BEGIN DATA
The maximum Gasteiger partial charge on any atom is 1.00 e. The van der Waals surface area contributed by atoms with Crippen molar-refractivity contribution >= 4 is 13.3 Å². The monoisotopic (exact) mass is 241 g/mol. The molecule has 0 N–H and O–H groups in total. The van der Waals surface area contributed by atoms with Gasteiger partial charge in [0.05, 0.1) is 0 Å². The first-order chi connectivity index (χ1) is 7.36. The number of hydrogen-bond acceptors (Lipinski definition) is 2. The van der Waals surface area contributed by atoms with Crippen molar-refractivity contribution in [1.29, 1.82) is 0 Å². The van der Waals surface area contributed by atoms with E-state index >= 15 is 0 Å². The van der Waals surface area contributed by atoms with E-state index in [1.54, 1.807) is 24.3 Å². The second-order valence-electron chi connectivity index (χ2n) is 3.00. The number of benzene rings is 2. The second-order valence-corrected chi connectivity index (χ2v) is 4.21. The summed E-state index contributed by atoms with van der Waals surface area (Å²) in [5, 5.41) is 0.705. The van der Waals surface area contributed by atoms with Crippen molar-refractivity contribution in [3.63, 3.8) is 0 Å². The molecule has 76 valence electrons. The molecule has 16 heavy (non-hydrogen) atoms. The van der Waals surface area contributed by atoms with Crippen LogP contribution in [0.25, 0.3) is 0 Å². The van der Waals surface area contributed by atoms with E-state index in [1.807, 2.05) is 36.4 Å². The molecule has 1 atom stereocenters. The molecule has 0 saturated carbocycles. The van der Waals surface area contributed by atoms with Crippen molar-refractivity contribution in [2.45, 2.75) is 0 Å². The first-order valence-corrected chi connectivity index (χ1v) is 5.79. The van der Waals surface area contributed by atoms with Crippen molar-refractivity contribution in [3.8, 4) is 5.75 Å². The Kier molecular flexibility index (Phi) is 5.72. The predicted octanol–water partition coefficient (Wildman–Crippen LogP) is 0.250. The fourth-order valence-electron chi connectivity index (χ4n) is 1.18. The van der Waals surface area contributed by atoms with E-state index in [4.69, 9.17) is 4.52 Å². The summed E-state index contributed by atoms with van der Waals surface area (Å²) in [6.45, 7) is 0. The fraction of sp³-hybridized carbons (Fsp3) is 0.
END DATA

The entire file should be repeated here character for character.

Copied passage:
The maximum Gasteiger partial charge on any atom is 1.00 e. The van der Waals surface area contributed by atoms with Crippen molar-refractivity contribution >= 4 is 13.3 Å². The monoisotopic (exact) mass is 241 g/mol. The molecule has 0 N–H and O–H groups in total. The van der Waals surface area contributed by atoms with Gasteiger partial charge in [0.05, 0.1) is 0 Å². The first-order chi connectivity index (χ1) is 7.36. The number of hydrogen-bond acceptors (Lipinski definition) is 2. The van der Waals surface area contributed by atoms with Crippen molar-refractivity contribution in [1.29, 1.82) is 0 Å². The van der Waals surface area contributed by atoms with E-state index >= 15 is 0 Å². The van der Waals surface area contributed by atoms with E-state index in [1.54, 1.807) is 24.3 Å². The second-order valence-electron chi connectivity index (χ2n) is 3.00. The number of benzene rings is 2. The second-order valence-corrected chi connectivity index (χ2v) is 4.21. The summed E-state index contributed by atoms with van der Waals surface area (Å²) in [5, 5.41) is 0.705. The van der Waals surface area contributed by atoms with Crippen molar-refractivity contribution in [3.63, 3.8) is 0 Å². The molecule has 76 valence electrons. The molecule has 16 heavy (non-hydrogen) atoms. The van der Waals surface area contributed by atoms with Crippen LogP contribution in [0.25, 0.3) is 0 Å². The van der Waals surface area contributed by atoms with E-state index in [1.807, 2.05) is 36.4 Å². The molecule has 1 atom stereocenters. The molecule has 0 saturated carbocycles. The van der Waals surface area contributed by atoms with Crippen molar-refractivity contribution in [2.45, 2.75) is 0 Å². The first-order valence-corrected chi connectivity index (χ1v) is 5.79. The van der Waals surface area contributed by atoms with Crippen molar-refractivity contribution in [3.8, 4) is 5.75 Å². The Kier molecular flexibility index (Phi) is 5.72. The predicted octanol–water partition coefficient (Wildman–Crippen LogP) is 0.250. The fourth-order valence-electron chi connectivity index (χ4n) is 1.18. The van der Waals surface area contributed by atoms with E-state index in [4.69, 9.17) is 4.52 Å². The summed E-state index contributed by atoms with van der Waals surface area (Å²) in [6.45, 7) is 0. The fraction of sp³-hybridized carbons (Fsp3) is 0.